Lesson 7 of 11

Universal Rights

From the Unit:

Learning Objectives

Students will analyze the articles of the UDHR and reflect on whether the natures of the rights laid out in those articles. 

Overview

What role does culture play in the way people think about rights and responsibilities?What is a universal right? The activities below will help students think critically about those questions through a discussion of criticism of the Universal Deceleration of Human Rights. Students will analyze the articles of the UDHR and reflect on whether the natures of the rights laid out in those articles. 

This lesson is part of Facing History and Ourselves' Universal Deceleration of Human Rights collection and part of a series of lessons about the declaration. Use this lesson at the end of a study of the UDHR to engage students in a conversation about the universality of human rights.

Context

In 1947, the American Anthropological Association (AAA) wrote a "Statement on Human Rights" in response to the drafting of the UDHR. The statement asks, "How can the proposed Declaration be applicable to all human beings, and not be a statement of rights conceived only in terms of the values prevalent in countries of Western Europe and America?" The AAA questions whether any document can be universal, since individuals, it explains, cannot exist outside of their own culture; an individual could not have an identity separate from their cultural identity.   In this document, the AAA asks, in this case, whether the document can be universal if it reflects values of Western Europe and America? The UDHR is based on the belief that there is something basic and universal (across time, geography, language, and culture) that connects all human beings. Human Rights scholar Mary Ann Glendon explains:

[The idea of universality of human rights] is an idea that comes out of Western traditions, but even though that idea and the form and style can be said to be Western, it is impressive that in 1947 and 1948 representatives of Asian cultures, nine countries with predominantly Muslim populations, along with Latin America, Europe and the United States - all those representatives were able to sign on to those principles as universals.1

Citations

Materials

Activities

Are the Rights in the UDHR Universal? Always, Usually, Never?

Is there such a thing as a "universal" right or are all rights inherently culturally relative? Philosophers have long debated whether any rights are universal, across time, geography, language, and culture.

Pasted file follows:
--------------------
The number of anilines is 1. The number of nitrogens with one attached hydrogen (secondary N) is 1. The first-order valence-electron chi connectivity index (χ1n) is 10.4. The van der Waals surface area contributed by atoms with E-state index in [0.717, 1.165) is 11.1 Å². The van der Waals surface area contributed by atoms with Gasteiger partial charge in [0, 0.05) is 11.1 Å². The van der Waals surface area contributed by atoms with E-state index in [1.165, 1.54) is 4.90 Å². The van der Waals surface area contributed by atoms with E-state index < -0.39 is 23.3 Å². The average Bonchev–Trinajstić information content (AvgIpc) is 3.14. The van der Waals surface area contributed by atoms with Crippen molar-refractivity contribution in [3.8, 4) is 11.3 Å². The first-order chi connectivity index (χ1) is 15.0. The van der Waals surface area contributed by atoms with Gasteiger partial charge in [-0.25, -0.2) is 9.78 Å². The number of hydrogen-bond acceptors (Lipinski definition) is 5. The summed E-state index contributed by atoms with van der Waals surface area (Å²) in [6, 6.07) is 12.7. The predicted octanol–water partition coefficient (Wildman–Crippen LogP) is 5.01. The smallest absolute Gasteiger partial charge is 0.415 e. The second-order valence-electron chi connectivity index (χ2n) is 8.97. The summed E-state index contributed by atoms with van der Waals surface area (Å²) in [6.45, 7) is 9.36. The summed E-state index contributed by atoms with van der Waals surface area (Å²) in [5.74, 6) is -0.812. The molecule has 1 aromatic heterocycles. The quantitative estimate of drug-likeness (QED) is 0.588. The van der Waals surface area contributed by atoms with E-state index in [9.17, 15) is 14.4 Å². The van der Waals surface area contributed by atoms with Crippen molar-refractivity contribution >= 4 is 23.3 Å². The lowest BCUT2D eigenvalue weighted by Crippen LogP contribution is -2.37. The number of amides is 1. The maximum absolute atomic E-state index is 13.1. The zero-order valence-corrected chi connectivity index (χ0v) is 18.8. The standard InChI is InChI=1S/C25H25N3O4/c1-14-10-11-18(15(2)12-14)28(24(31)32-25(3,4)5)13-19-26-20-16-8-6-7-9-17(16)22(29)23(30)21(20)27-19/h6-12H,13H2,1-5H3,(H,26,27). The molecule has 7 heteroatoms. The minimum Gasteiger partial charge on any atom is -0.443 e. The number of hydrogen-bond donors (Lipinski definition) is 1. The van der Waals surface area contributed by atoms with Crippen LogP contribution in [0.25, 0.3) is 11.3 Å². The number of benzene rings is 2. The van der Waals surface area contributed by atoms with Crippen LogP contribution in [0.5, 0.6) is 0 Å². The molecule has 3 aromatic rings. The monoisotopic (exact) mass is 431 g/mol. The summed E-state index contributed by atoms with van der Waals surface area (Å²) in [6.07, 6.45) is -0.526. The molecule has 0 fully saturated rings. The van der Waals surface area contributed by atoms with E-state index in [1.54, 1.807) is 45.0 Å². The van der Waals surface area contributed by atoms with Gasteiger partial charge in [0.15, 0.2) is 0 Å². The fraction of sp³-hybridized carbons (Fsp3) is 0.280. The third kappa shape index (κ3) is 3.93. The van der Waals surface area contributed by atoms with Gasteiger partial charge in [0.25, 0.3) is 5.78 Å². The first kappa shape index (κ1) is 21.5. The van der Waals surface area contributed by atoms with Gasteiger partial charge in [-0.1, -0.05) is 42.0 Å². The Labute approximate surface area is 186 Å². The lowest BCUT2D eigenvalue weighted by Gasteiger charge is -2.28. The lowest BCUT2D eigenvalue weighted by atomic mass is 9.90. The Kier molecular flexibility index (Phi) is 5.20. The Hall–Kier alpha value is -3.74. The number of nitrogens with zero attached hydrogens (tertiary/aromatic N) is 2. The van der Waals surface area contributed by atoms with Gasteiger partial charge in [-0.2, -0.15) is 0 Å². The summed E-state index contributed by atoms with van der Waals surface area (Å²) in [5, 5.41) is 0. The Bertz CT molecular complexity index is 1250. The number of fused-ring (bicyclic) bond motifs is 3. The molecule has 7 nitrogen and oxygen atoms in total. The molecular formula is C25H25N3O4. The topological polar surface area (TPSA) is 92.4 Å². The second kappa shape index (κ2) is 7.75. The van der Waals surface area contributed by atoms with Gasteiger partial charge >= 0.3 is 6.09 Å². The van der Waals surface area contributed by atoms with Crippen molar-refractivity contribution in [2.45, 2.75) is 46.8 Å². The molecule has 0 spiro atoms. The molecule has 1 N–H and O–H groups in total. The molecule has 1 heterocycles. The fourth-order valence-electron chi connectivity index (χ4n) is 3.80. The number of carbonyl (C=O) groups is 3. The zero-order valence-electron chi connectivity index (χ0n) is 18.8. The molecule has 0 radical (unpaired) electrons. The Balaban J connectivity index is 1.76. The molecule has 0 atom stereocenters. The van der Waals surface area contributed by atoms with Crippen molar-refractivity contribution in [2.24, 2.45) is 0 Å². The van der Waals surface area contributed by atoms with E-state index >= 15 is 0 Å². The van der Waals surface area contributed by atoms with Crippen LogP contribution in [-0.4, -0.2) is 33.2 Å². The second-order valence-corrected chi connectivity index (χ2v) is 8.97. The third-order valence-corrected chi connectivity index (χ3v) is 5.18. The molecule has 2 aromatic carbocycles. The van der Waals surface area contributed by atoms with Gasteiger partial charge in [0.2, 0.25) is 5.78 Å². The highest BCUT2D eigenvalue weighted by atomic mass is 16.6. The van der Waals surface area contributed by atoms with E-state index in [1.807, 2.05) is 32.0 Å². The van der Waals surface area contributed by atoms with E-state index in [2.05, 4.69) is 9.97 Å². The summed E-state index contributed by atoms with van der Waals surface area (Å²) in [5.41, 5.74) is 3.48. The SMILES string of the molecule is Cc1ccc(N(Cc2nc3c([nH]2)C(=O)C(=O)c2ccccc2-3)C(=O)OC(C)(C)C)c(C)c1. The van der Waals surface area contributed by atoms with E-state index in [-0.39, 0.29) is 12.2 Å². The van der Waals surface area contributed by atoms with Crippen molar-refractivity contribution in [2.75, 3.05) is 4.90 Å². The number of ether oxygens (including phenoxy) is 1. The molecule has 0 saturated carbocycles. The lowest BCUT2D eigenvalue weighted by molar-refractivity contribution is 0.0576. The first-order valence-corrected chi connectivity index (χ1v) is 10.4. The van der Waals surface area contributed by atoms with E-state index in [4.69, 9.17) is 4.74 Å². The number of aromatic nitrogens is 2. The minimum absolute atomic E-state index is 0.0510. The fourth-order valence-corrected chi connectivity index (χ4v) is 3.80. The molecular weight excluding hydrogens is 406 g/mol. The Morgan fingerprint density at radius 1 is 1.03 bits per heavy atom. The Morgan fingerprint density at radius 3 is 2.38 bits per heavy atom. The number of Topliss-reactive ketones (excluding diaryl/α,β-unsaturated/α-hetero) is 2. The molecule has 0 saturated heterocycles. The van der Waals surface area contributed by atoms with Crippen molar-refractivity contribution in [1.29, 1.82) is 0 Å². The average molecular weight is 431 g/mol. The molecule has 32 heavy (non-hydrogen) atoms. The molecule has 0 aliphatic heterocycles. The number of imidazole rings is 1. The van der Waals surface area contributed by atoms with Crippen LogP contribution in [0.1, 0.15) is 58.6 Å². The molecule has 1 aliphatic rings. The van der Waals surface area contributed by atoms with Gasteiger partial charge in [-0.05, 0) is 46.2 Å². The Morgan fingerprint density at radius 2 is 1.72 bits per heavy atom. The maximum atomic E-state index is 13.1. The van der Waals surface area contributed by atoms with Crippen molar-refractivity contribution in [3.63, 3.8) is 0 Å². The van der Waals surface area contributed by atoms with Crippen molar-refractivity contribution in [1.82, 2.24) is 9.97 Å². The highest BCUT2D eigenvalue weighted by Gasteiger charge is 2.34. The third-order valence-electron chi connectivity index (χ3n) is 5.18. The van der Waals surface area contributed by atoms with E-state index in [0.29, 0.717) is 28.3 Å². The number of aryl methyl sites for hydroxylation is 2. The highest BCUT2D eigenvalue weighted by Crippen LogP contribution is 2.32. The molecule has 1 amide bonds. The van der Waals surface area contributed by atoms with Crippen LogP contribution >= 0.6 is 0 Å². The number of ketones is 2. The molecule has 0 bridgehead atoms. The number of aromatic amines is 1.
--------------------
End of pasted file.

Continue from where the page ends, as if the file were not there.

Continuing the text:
Read each of the 30 articles in the Universal Declaration of Human Rights and consider whether they are: "always," "usually," or "never" considered universal for all people. In small groups, cut a paper copy of the UDHR into strips with one article on each strip. Then, on chart paper, sketch large concentric circles and label them "always," "usually," "never". Read each article, clarify its meaning and discuss where that right belongs on the chart. At the end of the exercise, groups might debrief their choices and rationales and consider: Were there any rights that a group decided would "sometimes" or "never" be universal? What were the reasons for this? What do these decisions say about the universality of the UDHR?

Unit

Lesson 1 of 11
Justice & Human Rights

Examining the Immediate Historical Context

Through a timeline activity, students learn how World War II and the Holocaust shaped the Universal Declaration of Human Rights.

Lesson 2 of 11
Justice & Human Rights

Universe of Obligation

To prepare for a deep study of the Universal Declaration of Human Rights, students explore the idea of the “the universe of obligation.”

Lesson 3 of 11
Justice & Human Rights

A Negotiated Document

By comparing multiple versions of the Universal Declaration of Human Rights, students gain insight into the motives of those who crafted it.

Lesson 4 of 11
Justice & Human Rights

What is a Right?

Through a close reading of the Universal Declaration of Human Rights, students analyze the rights and responsibilities the document lays out for people around the world.

Lesson 5 of 11
Justice & Human Rights

Fulfilling the Dream

Students explore the challenges and logistics of enforcing the articles of Universal Declaration of Human Rights.

Lesson 6 of 11
Justice & Human Rights

Legacy, Judgment, and Memory

Students consider the legacies of the Universal Declaration of Human Rights in the world today and discuss how they think its success should be measured.

Lesson 7 of 11
Justice & Human Rights

Universal Rights

Students question whether the rights laid out in the Universal Declaration of Human Rights are truly universal, and how time, geography, language, and culture impact this.

Lesson 8 of 11
Justice & Human Rights

Human Rights and Educating Global Citizens

Students question how the Universal Declaration of Human Rights impacts the way they see themselves as citizens of the global community.

Lesson 9 of 11
Justice & Human Rights

Teaching Youth the Values of the UDHR

Students challenge their comprehension of the Universal Declaration of Human Rights by rewriting the document for a younger audience.

Lesson 10 of 11
Justice & Human Rights

Creating a Better World

Students devise a creative way to present their plan for pursuing the dream of universal human rights today.

Lesson 11 of 11
Holocaust

A World Made New: Human Rights After the Holocaust

Students explore the historical basis for the modern human rights movement by examining the codes of ancient societies.

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